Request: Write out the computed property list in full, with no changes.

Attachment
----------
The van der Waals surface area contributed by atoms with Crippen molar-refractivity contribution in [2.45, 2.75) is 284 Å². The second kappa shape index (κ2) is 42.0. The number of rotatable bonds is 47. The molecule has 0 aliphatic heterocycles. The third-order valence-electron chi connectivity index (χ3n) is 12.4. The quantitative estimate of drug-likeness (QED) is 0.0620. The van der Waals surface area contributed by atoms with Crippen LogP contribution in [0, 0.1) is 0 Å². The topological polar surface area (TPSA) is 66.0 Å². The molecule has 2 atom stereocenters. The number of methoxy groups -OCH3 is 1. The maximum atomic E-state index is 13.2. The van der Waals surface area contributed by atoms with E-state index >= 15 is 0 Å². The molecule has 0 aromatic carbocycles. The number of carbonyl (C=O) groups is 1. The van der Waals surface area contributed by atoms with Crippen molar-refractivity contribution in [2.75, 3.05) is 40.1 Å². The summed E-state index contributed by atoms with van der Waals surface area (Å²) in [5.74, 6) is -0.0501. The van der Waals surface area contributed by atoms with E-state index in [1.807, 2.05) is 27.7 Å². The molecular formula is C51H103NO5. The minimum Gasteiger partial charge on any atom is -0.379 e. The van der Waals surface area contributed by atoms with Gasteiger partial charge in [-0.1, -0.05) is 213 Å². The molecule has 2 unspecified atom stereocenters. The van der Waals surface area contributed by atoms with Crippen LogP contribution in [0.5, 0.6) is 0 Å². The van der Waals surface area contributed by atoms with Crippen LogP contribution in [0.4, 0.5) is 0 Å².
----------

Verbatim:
The van der Waals surface area contributed by atoms with Crippen molar-refractivity contribution in [2.45, 2.75) is 284 Å². The second kappa shape index (κ2) is 42.0. The number of rotatable bonds is 47. The molecule has 0 aliphatic heterocycles. The third-order valence-electron chi connectivity index (χ3n) is 12.4. The quantitative estimate of drug-likeness (QED) is 0.0620. The van der Waals surface area contributed by atoms with Crippen LogP contribution in [0, 0.1) is 0 Å². The topological polar surface area (TPSA) is 66.0 Å². The molecule has 2 atom stereocenters. The number of methoxy groups -OCH3 is 1. The maximum atomic E-state index is 13.2. The van der Waals surface area contributed by atoms with E-state index >= 15 is 0 Å². The molecule has 0 aromatic carbocycles. The number of carbonyl (C=O) groups is 1. The van der Waals surface area contributed by atoms with Crippen molar-refractivity contribution in [2.75, 3.05) is 40.1 Å². The summed E-state index contributed by atoms with van der Waals surface area (Å²) in [5.74, 6) is -0.0501. The van der Waals surface area contributed by atoms with E-state index in [1.807, 2.05) is 27.7 Å². The molecular formula is C51H103NO5. The minimum Gasteiger partial charge on any atom is -0.379 e. The van der Waals surface area contributed by atoms with Gasteiger partial charge in [-0.1, -0.05) is 213 Å². The molecule has 2 unspecified atom stereocenters. The van der Waals surface area contributed by atoms with Crippen LogP contribution in [0.5, 0.6) is 0 Å². The van der Waals surface area contributed by atoms with Crippen LogP contribution in [0.4, 0.5) is 0 Å².